By Dana Olsen
Move over, Big Law. Small Law is in. And the trend has proven to be more than a temporary reaction to the 2008 financial meltdown. Four years later, corporate lawyers are flocking to small firms.
Some lawyers call it disaggregation, and it reflects a change in the way the legal industry operates. Small firms are flourishing because clients’ demands have evolved over the years. Rather than relying on one firm and paying for a package of legal needs, clients are turning to different firms, and in some cases to legal support businesses, for different tasks. While the economic downturn certainly encouraged clients to search for more cost-effective legal representation, many clients had already come to think that they were throwing money away by sending all their work to big firms.
The key has been the unbundling of legal services. This allows legal departments to match specific tasks with the right service providers. Converts point to high-priced first-year associates as an example of the problem with big firms. Some clients unknowingly pay nearly the same hourly rate for these inexperienced lawyers to review documents and perform discovery as they pay for partners to, say, write briefs and hold settlement conferences. By contrast, small firms aren’t saddled with the need to train armies of associates on the client’s dime.
The unbundling of tasks has also permitted firms to tap new technology to perform time-consuming jobs. They now rely on software to help speed some of the most burdensome e-discovery jobs, like document production and review, rather than hit up clients with first-year associate rates.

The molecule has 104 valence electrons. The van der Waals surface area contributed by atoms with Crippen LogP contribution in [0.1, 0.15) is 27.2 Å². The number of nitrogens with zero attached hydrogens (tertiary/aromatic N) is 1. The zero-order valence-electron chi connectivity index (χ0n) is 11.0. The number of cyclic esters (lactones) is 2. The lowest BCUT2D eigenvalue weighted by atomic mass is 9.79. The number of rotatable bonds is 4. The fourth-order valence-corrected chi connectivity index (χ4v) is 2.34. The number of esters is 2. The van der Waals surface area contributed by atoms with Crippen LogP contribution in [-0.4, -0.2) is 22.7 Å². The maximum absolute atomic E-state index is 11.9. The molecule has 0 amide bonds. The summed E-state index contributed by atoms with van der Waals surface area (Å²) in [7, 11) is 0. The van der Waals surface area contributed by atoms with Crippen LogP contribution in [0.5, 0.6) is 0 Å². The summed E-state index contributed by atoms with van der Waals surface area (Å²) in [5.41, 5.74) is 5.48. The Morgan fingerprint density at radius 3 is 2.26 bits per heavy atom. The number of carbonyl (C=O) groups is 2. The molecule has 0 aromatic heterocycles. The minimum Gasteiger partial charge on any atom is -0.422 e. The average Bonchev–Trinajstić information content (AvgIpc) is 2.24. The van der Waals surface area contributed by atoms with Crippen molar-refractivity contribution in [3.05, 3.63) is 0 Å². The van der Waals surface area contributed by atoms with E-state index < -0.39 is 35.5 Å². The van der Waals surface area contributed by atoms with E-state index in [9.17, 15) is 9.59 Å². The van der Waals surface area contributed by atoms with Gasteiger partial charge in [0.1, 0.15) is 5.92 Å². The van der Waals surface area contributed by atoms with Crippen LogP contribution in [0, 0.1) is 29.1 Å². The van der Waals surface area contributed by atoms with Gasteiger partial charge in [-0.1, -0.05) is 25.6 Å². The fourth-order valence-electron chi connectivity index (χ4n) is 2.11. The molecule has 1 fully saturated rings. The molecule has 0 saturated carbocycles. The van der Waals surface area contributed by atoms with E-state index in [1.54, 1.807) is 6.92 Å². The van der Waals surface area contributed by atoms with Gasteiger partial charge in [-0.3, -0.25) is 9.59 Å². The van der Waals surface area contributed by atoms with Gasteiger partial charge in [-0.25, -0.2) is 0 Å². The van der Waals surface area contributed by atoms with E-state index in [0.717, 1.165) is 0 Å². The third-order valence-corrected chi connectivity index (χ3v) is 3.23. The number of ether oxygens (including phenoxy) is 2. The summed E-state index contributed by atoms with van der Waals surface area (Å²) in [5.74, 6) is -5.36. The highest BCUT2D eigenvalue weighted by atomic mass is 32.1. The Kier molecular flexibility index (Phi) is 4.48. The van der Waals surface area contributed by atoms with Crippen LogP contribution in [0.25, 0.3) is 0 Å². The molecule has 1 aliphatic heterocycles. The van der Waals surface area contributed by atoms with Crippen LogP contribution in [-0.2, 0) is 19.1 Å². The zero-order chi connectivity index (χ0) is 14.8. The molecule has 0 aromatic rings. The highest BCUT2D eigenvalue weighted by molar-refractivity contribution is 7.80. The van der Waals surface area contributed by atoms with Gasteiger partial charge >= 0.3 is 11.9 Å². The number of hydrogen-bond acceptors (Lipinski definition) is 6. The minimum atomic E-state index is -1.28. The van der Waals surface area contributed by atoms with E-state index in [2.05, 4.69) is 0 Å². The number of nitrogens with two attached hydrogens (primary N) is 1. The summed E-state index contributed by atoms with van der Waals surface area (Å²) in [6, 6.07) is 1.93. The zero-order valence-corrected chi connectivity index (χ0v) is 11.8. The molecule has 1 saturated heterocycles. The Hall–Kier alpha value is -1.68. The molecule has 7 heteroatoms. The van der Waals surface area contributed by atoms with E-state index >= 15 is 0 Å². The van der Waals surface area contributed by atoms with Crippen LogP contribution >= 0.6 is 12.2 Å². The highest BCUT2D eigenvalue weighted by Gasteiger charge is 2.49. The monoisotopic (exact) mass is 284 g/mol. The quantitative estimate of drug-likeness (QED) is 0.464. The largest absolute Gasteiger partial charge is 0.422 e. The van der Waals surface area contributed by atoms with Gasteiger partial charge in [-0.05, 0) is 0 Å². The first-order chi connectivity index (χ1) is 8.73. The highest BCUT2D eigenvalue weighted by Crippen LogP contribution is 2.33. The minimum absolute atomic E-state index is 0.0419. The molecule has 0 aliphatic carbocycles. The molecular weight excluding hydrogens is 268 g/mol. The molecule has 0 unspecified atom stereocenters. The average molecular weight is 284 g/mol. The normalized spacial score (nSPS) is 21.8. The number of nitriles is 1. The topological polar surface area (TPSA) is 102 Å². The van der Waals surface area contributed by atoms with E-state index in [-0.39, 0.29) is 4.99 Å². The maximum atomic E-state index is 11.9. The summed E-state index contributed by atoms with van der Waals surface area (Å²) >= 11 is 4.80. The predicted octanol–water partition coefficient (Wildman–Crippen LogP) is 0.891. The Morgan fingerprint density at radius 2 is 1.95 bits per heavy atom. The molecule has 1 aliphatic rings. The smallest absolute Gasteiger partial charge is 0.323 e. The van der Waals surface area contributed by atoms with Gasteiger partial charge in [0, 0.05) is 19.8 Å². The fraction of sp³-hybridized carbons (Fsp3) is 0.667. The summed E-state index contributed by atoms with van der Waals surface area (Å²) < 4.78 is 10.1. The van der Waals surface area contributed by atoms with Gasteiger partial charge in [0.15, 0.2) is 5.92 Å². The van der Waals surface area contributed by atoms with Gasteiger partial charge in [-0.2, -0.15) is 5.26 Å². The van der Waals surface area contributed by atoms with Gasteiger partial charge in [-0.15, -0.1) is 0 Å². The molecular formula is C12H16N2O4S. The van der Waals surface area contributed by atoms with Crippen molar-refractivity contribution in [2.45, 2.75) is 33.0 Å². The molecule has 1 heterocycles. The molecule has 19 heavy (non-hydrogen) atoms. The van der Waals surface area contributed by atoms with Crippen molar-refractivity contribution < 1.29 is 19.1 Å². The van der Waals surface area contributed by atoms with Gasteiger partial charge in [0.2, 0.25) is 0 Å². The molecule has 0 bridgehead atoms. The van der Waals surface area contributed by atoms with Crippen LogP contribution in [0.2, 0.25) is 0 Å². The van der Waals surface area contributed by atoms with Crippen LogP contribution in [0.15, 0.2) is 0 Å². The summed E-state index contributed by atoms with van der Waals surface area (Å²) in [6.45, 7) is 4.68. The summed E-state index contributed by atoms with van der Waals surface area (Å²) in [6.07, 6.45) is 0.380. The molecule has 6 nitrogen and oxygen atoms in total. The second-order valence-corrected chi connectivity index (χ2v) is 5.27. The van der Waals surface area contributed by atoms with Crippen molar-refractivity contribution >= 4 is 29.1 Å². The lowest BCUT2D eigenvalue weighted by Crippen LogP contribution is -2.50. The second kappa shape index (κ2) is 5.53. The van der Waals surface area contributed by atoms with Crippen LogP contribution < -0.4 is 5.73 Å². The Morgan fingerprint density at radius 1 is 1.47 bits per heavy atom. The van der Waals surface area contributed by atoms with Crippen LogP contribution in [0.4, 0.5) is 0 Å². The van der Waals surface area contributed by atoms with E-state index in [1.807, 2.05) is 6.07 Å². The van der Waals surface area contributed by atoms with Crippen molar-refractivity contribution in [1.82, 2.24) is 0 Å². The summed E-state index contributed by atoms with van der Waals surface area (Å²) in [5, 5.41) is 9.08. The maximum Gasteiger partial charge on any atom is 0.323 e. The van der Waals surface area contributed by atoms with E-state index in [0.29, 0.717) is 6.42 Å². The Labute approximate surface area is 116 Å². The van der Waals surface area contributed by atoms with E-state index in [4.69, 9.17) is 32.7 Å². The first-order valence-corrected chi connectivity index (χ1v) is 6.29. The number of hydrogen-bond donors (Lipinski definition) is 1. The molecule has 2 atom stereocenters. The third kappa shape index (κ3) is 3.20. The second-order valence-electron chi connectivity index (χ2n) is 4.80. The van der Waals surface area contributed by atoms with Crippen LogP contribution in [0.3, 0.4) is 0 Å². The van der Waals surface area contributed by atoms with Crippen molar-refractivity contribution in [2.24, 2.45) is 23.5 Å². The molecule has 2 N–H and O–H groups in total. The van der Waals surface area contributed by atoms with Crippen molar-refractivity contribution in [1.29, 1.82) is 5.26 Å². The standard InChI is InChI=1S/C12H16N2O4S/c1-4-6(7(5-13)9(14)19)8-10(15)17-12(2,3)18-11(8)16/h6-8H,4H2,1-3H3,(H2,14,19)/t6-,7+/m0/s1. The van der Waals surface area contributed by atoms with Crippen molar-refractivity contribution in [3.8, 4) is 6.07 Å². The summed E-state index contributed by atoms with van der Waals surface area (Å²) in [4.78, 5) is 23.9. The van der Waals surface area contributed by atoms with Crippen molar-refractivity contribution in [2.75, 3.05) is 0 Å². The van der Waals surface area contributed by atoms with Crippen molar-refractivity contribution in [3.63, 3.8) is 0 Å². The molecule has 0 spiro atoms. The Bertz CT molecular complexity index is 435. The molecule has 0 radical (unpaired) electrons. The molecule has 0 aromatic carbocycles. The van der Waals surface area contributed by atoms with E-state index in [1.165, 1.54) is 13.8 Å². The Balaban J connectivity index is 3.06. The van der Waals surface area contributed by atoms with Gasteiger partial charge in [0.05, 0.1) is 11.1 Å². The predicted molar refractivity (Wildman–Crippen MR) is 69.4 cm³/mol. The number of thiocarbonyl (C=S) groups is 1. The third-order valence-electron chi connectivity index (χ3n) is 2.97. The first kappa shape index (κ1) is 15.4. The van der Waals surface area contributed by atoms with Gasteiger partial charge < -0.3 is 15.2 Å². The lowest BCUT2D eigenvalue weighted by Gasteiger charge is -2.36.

Beth Anisman has watched the evolution over the past decade. She was a lawyer for Lehman Brothers Holding Inc. before the financial firm declared bankruptcy in 2008; then she became the chief operating officer for the legal department of Barclays Capital Inc. She spent years managing legal operations for the two financial powerhouses before she struck out on her own to found B&Co Consulting in New York, which advises corporate lawyers on how to manage their clients’ needs. Much of her current work consists of advising corporate lawyers on which law firms and agencies to hire for which tasks.
Anisman advocates splitting up work and using small firms whenever possible. Before clients began breaking apart legal services, many would pay one brand-name law firm a huge fee to perform all legal duties. "Clients are smarter about how they manage their legal accounts," says Anisman. "They started to say to themselves, ‘What did I just buy?’ "
Consultant Peter Zeughauser has observed the same phenomenon from his perch in California. "I think big corporations are more careful about who they hire for what work," says the legal strategist, who founded Newport Beach–based Zeughauser Group in 1995. "They won’t automatically hire big firms, which is what they used to do. They’ve become more sophisticated, which means they hire firms that are right for each individual matter.
"There’s a lot of pressure from the general counsel’s office on the lawyers in the department to keep costs down," Zeughauser continues. "For a lot of the day-to-day work that needs to be done, they’re hiring small firms more and more."
That’s the case at American International Group, Inc. Eric Kobrick, AIG’s deputy general counsel, says he began hiring small firms to work for the insurance giant in 1997, the day he walked in the door. "The old structure—an hourly rate presented with no detail—has never been acceptable," Kobrick says. "Small firms, in general, are more flexible. They’re able to use rate flexibility, and still provide excellent service."
But money isn’t everything. In fact, some small firms take umbrage at the suggestion that what they offer is slashed rates. Kathryn Ellsworth, a former Dewey Ballantine partner who left the mammoth firm to cofound a 15-lawyer shop, says her firm’s marginally cheaper pricing is one small part of the equation. "We do the same work [as big firms], and we pay our lawyers the same," says Ellsworth, who cofounded Grais & Ellsworth in 2007. "We don’t want clients to hire us because we’re cheaper; we want them to hire us because we’re better."